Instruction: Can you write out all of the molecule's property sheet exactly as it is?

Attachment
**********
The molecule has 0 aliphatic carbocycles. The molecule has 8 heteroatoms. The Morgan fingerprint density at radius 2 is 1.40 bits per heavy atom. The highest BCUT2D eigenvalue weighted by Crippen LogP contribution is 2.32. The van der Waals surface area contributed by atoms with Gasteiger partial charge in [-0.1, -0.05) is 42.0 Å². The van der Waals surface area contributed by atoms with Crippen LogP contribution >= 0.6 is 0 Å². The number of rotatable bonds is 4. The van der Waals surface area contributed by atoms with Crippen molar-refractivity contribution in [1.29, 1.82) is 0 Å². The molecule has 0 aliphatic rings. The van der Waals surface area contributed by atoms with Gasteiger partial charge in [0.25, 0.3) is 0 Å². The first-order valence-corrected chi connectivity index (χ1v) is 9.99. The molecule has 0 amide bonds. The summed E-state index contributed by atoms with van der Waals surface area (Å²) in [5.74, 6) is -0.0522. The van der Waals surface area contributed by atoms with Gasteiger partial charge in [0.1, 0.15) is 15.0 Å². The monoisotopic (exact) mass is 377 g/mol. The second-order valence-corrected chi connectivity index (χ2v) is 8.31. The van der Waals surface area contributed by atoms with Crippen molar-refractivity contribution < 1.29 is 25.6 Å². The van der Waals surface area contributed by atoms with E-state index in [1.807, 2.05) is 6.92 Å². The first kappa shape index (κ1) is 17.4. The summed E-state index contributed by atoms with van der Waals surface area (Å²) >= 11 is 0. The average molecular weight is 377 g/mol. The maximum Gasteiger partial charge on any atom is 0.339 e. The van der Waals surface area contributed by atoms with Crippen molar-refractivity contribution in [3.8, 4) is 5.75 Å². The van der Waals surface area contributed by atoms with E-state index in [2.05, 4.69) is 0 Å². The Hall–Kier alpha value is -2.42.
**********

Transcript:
The molecule has 0 aliphatic carbocycles. The molecule has 8 heteroatoms. The Morgan fingerprint density at radius 2 is 1.40 bits per heavy atom. The highest BCUT2D eigenvalue weighted by Crippen LogP contribution is 2.32. The van der Waals surface area contributed by atoms with Gasteiger partial charge in [-0.1, -0.05) is 42.0 Å². The van der Waals surface area contributed by atoms with Crippen LogP contribution >= 0.6 is 0 Å². The number of rotatable bonds is 4. The van der Waals surface area contributed by atoms with Crippen molar-refractivity contribution in [1.29, 1.82) is 0 Å². The molecule has 0 aliphatic rings. The van der Waals surface area contributed by atoms with Gasteiger partial charge in [0.25, 0.3) is 0 Å². The first-order valence-corrected chi connectivity index (χ1v) is 9.99. The molecule has 0 amide bonds. The summed E-state index contributed by atoms with van der Waals surface area (Å²) in [5.74, 6) is -0.0522. The van der Waals surface area contributed by atoms with Gasteiger partial charge in [0.1, 0.15) is 15.0 Å². The monoisotopic (exact) mass is 377 g/mol. The second-order valence-corrected chi connectivity index (χ2v) is 8.31. The van der Waals surface area contributed by atoms with Crippen molar-refractivity contribution < 1.29 is 25.6 Å². The van der Waals surface area contributed by atoms with E-state index in [1.807, 2.05) is 6.92 Å². The first kappa shape index (κ1) is 17.4. The summed E-state index contributed by atoms with van der Waals surface area (Å²) >= 11 is 0. The average molecular weight is 377 g/mol. The maximum Gasteiger partial charge on any atom is 0.339 e. The van der Waals surface area contributed by atoms with Crippen molar-refractivity contribution in [3.8, 4) is 5.75 Å². The van der Waals surface area contributed by atoms with E-state index in [2.05, 4.69) is 0 Å². The Hall–Kier alpha value is -2.42.